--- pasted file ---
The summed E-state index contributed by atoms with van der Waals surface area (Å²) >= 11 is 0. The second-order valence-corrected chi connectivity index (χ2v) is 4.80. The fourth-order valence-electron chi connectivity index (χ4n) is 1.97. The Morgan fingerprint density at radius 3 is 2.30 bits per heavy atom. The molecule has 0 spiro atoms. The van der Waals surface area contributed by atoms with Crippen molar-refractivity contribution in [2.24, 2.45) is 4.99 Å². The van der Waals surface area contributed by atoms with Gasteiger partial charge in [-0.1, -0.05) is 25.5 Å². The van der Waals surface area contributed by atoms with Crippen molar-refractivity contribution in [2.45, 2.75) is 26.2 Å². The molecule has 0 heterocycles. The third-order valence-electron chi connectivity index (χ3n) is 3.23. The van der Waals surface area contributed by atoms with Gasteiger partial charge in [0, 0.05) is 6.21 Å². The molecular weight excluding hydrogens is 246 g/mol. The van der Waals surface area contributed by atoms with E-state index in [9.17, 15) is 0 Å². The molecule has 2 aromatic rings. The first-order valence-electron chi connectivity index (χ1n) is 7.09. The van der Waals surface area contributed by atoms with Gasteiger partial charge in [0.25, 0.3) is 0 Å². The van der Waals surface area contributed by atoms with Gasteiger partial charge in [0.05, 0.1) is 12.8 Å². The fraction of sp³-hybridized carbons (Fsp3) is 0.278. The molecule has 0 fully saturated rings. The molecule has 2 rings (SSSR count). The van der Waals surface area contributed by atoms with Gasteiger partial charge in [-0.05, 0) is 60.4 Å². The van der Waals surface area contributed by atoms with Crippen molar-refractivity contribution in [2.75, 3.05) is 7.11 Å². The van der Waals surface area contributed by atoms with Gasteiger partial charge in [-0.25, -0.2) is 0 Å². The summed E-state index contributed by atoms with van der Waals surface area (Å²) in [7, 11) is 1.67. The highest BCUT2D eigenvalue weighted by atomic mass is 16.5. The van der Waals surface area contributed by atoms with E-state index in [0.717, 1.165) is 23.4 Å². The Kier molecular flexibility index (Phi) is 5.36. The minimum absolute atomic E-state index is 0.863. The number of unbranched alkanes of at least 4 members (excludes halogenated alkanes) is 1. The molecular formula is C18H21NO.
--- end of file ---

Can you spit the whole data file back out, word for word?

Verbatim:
The summed E-state index contributed by atoms with van der Waals surface area (Å²) >= 11 is 0. The second-order valence-corrected chi connectivity index (χ2v) is 4.80. The fourth-order valence-electron chi connectivity index (χ4n) is 1.97. The Morgan fingerprint density at radius 3 is 2.30 bits per heavy atom. The molecule has 0 spiro atoms. The van der Waals surface area contributed by atoms with Crippen molar-refractivity contribution in [2.24, 2.45) is 4.99 Å². The van der Waals surface area contributed by atoms with Gasteiger partial charge in [-0.1, -0.05) is 25.5 Å². The van der Waals surface area contributed by atoms with Crippen molar-refractivity contribution in [2.45, 2.75) is 26.2 Å². The molecule has 0 heterocycles. The third-order valence-electron chi connectivity index (χ3n) is 3.23. The van der Waals surface area contributed by atoms with Gasteiger partial charge in [0, 0.05) is 6.21 Å². The molecular weight excluding hydrogens is 246 g/mol. The van der Waals surface area contributed by atoms with E-state index in [9.17, 15) is 0 Å². The molecule has 2 aromatic rings. The first-order valence-electron chi connectivity index (χ1n) is 7.09. The van der Waals surface area contributed by atoms with Gasteiger partial charge in [0.25, 0.3) is 0 Å². The van der Waals surface area contributed by atoms with Gasteiger partial charge in [0.05, 0.1) is 12.8 Å². The fraction of sp³-hybridized carbons (Fsp3) is 0.278. The molecule has 0 fully saturated rings. The molecule has 2 rings (SSSR count). The van der Waals surface area contributed by atoms with Gasteiger partial charge in [-0.05, 0) is 60.4 Å². The van der Waals surface area contributed by atoms with Crippen molar-refractivity contribution in [2.75, 3.05) is 7.11 Å². The van der Waals surface area contributed by atoms with Gasteiger partial charge in [-0.25, -0.2) is 0 Å². The summed E-state index contributed by atoms with van der Waals surface area (Å²) in [7, 11) is 1.67. The highest BCUT2D eigenvalue weighted by atomic mass is 16.5. The van der Waals surface area contributed by atoms with E-state index in [0.717, 1.165) is 23.4 Å². The Kier molecular flexibility index (Phi) is 5.36. The minimum absolute atomic E-state index is 0.863. The number of unbranched alkanes of at least 4 members (excludes halogenated alkanes) is 1. The molecular formula is C18H21NO.